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What Porn Can Teach Us About “Piracy”

No one seems to be able to go agree on exactly how much of the traffic on file sharing networks is pornographic. However, what is generally agreed upon is that pornography is the most commonly traded type of file, far outstripping music and Hollywood movies, and constituting nearly half of all searches.

Though this isn’t a shock to anyone who has surfed the Web, what is interesting is that, unlike the RIAA and MPAA, the porn companies have not sued any file sharing companies or individual users over this infringement.

Yet, despite this rampant copyright infringement, Internet porn has grown dramatically as a business over the last few years, now reaching an estimated $2.5 billion per year compared to just $1 billion a few years ago. This explosive growth is taking place even as record labels and movie studios are in the throes of a major slump.

Though there are many differences between the three industries, porn might offer some suggestions to other content creators on how to profit in an environment where piracy is rampant.

Lawsuits Aren’t Sexy

To be fair, it is much easier to sell porn on the Web than music or movies. The ancient maxim of “sex sells” immediately leaps to mind.

However, in recent history, pornography has been at the forefront of every media revolution. VHS, DVD and the Internet itself owe a great deal of their success to the adult entertainment industry. Pornographers, no matter what one may think about them ethically, have generally been the first to embrace new technology even as other content industries have been dragging their heels.

The same has been true for file sharing. Despite the rampant copyright infringement, the porn industry have filed no lawsuits over it. Instead, they’ve tolerated file sharing and, in many cases, even encouraged it by distributing free samples. This is in sharp contrast to the record and movie industries that have filed thousands of lawsuits against both file sharing companies and individual sharers.

Clearly, pornography is resistant to negative effects of piracy. Thousands and thousands of people continue to pay for the same thing they can get for free and their numbers are growing.

How they achieve this, however, is no mystery. All one has to do is look at how the industry works.

The Secrets to Porn Success

Though porn undoubtedly owes a great deal of its success to its subject matter, there are several things that are unique about Internet porn that make it significantly more resistant to piracy:

  1. Watermarked Content – Almost all content from porn sites, including images and videos, free and paid, are watermarked and tagged. This means that, even if they are copied and pirated, that they will be advertisements for the site itself. This eliminates plagiarism and content theft by other sites while also helping interested viewers find the original site.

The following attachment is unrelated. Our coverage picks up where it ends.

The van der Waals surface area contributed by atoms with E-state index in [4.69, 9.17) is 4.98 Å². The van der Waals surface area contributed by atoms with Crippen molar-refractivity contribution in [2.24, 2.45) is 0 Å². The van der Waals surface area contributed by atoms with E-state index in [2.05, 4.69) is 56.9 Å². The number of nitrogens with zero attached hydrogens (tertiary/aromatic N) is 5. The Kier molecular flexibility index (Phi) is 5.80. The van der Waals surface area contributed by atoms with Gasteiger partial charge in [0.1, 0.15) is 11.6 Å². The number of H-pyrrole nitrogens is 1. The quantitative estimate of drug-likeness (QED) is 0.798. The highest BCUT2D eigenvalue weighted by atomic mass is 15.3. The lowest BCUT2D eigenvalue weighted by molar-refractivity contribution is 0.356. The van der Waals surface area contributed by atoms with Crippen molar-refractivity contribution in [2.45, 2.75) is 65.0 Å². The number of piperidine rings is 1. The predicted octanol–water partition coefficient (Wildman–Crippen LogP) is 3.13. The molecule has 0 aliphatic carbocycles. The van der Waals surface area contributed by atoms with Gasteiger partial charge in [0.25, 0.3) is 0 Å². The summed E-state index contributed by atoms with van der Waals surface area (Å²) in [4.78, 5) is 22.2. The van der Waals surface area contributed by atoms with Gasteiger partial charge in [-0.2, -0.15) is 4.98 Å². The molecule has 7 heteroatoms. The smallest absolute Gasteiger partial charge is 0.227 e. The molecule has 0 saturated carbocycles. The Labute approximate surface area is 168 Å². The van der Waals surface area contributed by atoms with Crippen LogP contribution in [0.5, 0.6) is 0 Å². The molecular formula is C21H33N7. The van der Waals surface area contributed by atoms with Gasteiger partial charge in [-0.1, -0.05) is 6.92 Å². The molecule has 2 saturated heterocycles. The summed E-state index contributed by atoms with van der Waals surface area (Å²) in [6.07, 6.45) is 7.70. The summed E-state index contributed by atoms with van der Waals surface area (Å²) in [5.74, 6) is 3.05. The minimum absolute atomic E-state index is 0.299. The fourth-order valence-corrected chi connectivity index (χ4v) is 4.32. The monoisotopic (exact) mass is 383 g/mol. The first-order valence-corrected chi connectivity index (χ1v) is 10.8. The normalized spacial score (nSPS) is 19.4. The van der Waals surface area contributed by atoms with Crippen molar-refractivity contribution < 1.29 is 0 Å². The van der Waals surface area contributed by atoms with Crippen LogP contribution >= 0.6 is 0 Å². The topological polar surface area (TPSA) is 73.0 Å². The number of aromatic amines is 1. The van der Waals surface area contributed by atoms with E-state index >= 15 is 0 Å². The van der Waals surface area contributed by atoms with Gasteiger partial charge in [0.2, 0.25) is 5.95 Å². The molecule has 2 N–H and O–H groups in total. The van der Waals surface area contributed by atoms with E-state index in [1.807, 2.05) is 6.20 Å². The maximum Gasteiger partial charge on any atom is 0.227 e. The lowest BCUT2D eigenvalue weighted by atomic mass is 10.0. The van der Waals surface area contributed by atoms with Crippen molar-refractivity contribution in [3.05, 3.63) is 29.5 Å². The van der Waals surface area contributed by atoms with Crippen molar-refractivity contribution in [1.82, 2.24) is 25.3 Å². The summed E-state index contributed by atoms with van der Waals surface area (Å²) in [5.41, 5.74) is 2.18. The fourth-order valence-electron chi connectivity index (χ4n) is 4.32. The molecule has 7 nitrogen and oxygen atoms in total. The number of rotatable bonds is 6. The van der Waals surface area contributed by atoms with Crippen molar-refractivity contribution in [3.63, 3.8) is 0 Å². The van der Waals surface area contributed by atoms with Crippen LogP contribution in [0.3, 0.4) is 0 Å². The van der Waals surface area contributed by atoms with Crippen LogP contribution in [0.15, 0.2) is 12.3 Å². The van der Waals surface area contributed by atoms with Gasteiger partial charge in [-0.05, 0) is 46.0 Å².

2. Regular Updates – Most pornographic sites update either weekly or monthly with new content. This means that, in most cases, when the content hits the file sharing networks it is already out of date. If people enjoy the content they download for free and wish to keep up to date on it, they have to pay the monthly fee.
  3. Niche Content – Though adult sites try to push boundaries, most operate in very tight niches. This enables them to earn a reputation as the best in a field and makes owning a membership there a prerequisite for anyone interested in that type of material. This also helps to attract the rabid fans that pay for content even when it is available for free.

In short, if a site produces regularly updated, high-quality niche content that is easily recognized as it is passed around. File sharing and piracy might not become the major issues they once were.

Though this doesn’t do a lot aid writers since text can easily be stripped of attribution, musicians, photographers and videographers can benefit greatly from this formula.

That’s probably why it’s expanded to more traditional media on the Web.

Not Just For Porn

More recently, mainstream sites have adopted similar formula for using piracy to their advantage. Rooster Teeth, the makers of the popular Red vs. Blue series, and Ask a Ninja have both made livings off of physical copies of their videos, merchandise and, in the case of Rooster Teeth, memberships to their site. This is in spite of the fact that they give their content away for free and encourage sharing.